A Kiel based research group has discovered nano-crystals at the interface between two liquids.
Not all liquids are mixable. Researchers from the Institute of Experimental and Applied Physics of Kiel University (CAU) have investigated chemical processes with atomic resolution at the interface between two such liquids and have made an exciting discovery. During an experiment carried out at Germany's largest accelerator centre DESY (Deutsches Elektronen-Synchrotron) in Hamburg, they observed the formation of an ordered crystal of exactly five atomic layers between the two liquids, which acts as a foundation for growing even bigger crystals. The experiment was performed in cooperation with scientists from Israel, the USA, and DESY. The results have just been published in the scientific journal Proceedings of the National Academy of Sciences. They may result in new semiconductor and nano-particle production processes.
Everyone knows that oil and water do not mix. However, how the interface between two immiscible liquids behaves on an atomic scale is almost completely unknown up to now as it cannot be investigated at this level by most modern surface science methods. Solving this final piece of the puzzle is the aim of the team of Dr. Bridget Murphy and Professor Olaf Magnussen from the Physics Department at Kiel University. To do this the scientists use the brilliant X-rays at DESY's ring accelerator PETRA III. There the LISA diffracometer (Liquid Interfaces Scattering Apparatus), an instrument developed by the physicists from Kiel, deflects the highly focussed X-ray beam onto the liquid sample. "LISA was custom designed for investigating interfaces in liquids because here important chemical processes take place" explains Bridget Murphy, who was responsible for building up this instrument in the last few years.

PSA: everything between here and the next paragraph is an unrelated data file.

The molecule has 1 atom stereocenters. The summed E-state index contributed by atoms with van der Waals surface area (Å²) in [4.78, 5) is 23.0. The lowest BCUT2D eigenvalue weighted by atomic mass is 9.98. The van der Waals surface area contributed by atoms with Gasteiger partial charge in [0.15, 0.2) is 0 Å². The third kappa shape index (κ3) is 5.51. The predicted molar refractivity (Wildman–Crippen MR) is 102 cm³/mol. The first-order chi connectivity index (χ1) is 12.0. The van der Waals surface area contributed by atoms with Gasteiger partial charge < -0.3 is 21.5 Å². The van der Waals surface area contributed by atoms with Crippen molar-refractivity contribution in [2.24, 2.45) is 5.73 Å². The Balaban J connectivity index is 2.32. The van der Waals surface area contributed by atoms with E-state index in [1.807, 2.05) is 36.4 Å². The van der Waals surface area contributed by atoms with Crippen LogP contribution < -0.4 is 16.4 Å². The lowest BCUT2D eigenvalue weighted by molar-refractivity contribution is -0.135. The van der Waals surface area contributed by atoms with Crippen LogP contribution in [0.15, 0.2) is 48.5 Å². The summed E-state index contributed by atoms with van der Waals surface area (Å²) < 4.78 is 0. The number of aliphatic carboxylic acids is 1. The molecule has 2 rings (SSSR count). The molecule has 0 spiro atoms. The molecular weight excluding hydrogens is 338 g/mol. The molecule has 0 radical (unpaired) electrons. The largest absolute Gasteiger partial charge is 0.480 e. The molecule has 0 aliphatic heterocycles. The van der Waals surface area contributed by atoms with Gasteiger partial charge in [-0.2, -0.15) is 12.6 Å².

In their latest work the researchers wanted to find out, for the first time, what exactly occurs during chemical growth at liquid interfaces. They investigated mercury in a salt solution containing fluorine, bromine and lead ions and obtained an astonishing result: although the molecules in both liquids were disordered, a nanometre thin layer, that is a ten thousandth of the width of a human hair, with crystalline order formed at their interface. "Our X-ray data show that this layer consists of an atomic layer of fluorine between two layers of lead and bromine," explains team member Annika Elsen, who just received her doctorate for this work. "Subsequently, larger crystals grow perfectly aligned on top of this nano-layer crystal."
The atomic order that develops at such disordered liquid interfaces is not only of fundamental interest for science. In fact, in the last few years, a range of chemical processes for producing materials and nano-particles has employed growth at liquid interfaces. For example, two years ago American scientists at the University of Michigan developed a similar process for manufacturing semiconductor germanium with an extremely energy efficient method from its oxide. Further developments of such processes could help to reduce the high energy costs in the production of solar cells. In order to achieve this the details of these processes, a better understanding on the atomic scale is required. The work of the Kiel scientists is a first step in this direction.
Kiel University, a research university in north Germany, has a proven international expertise in nano-science. Experiments with synchrotron radiation make an important contribution to this field. In a series of research consortia, funded by the ministry for education and research (Bundesministerium für Bildung und Forschung) Kiel scientists design and develop new methods and instruments.
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